A funding windfall for a Canmore music association will serve as a launchpad to introduce a youth choir into the fold.
The Valley Winds Music Association celebrated its 25th anniversary this year and between the bands and choirs, it has had hundreds of members leave their musical mark in the community, said musical director Sue Chick Denton.
She said the youth choir is another way to expand the Valley Winds community and welcome some of Canmore’s youngest residents onto the stage.
“It is really super exciting,” Chick Denton said. “I really want this to happen.”
The association received grant funding from the Rotary Club of Canmore and the Town of Canmore to aid in the launch of the youth choir.
In order to ensure the youth choir is able to blossom and take root in the community, Valley Winds will be hosting a meeting on Monday (Nov. 25) to gauge community interest, share details about the pilot project, learn what potential members would like to see in the choir and share information about volunteering with the group.
The choir is inviting any youth between the ages of 12 and 17 to raise their voice and join in the harmony – no musical experience is necessary. Chick Denton added that she is hoping to see about 20 youth become members.
She wants to see the youth choir grow over the years and become big enough to support the formation of two choirs.
“We need a show of enthusiasm from the community,” she said. “Depending on who shows up, that will give me some ideas on how to move forward.”
Chick Denton added that the youth choir is an opportunity for kids to engage in a fun art-based activity and alternative to sports.
“This is a very sports-oriented community, and while that is not a bad thing, not everybody is into sports or want to make it their whole lives,” Chick Denton said. “The more arts-based options are available to kids, the better – to complement the sports. Or for a lot of kids, the arts will be the area they’d rather spend their time in.”
In school, children have many opportunities to practice vocal music in early grades, Chick Denton said, but these chances narrow or disappear as they grow older.
At around Grade 4, there is a shift in focus towards instrumental music.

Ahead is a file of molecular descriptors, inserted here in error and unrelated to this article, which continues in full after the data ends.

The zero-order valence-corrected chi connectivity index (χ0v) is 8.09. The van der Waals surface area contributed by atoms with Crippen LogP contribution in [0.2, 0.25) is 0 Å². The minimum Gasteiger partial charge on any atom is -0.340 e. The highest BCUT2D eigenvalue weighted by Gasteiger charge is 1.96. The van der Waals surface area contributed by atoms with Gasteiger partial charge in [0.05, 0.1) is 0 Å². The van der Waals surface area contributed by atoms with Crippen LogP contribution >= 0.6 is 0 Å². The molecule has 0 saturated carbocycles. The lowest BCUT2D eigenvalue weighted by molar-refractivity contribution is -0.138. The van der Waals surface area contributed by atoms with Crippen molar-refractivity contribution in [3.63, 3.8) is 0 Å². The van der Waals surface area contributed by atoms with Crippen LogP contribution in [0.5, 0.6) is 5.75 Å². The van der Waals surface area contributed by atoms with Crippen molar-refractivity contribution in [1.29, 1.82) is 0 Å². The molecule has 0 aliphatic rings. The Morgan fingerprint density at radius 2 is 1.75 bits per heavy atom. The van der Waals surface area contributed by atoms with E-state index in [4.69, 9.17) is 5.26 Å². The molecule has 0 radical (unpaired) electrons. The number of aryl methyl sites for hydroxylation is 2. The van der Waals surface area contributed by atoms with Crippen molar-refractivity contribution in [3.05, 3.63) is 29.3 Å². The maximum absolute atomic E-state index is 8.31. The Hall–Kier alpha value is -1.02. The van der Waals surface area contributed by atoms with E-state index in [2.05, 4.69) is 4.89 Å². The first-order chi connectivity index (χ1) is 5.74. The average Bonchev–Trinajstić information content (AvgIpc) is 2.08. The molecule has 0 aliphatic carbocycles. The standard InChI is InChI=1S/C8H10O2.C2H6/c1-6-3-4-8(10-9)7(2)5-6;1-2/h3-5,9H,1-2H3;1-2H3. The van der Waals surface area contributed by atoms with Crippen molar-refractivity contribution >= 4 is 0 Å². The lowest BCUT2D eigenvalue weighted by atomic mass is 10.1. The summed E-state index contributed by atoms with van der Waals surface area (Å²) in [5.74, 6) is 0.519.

“The kids lose the opportunity to be singing from there on,” she said. “Often they don’t come back to it.”
The goal of the youth choir is to develop a program that complements what youth learn in school, she said, because the benefits of singing and community are amazing.
“The simple act of sharing voices has been scientifically proven to benefit circulatory health and all sorts of things,” Chick Denton said. “You’re the only person who has the voice that is put in you and sharing that with a group of other voices makes the community connection really, really powerful.”
The voice is an instrument built into the human body, Chick Denton said, and when individual voices come together in harmony, it is one of the best feelings one can experience.
She added that the choir will also help build confidence. For those that may be a little nervous about ensuring they are pitch-perfect in the choir, there is no need to be anxious because the youth choir will be a safe place to grow, try new things and celebrate your and others voice.
“You’re one tree in the forest,” she said. “Nobody is isolating you, nobody is pointing a finger on you. You’re never on the spot – there’s no pressure.”
The Valley Winds Association will be hosting a youth choir information night Monday (Nov. 25) at 7 p.m. in the Canmore Public Library community room. For more information, email email@example.com or Chick Denton at firstname.lastname@example.org.
The Valley Winds will also be hosting the organization's annual Winter Concert at 2 p.m. on Sunday, Dec. 1 at the Malcolm Hotel. Tickets are $25 in advance and $30 at the door. Children under the age of 12 are free.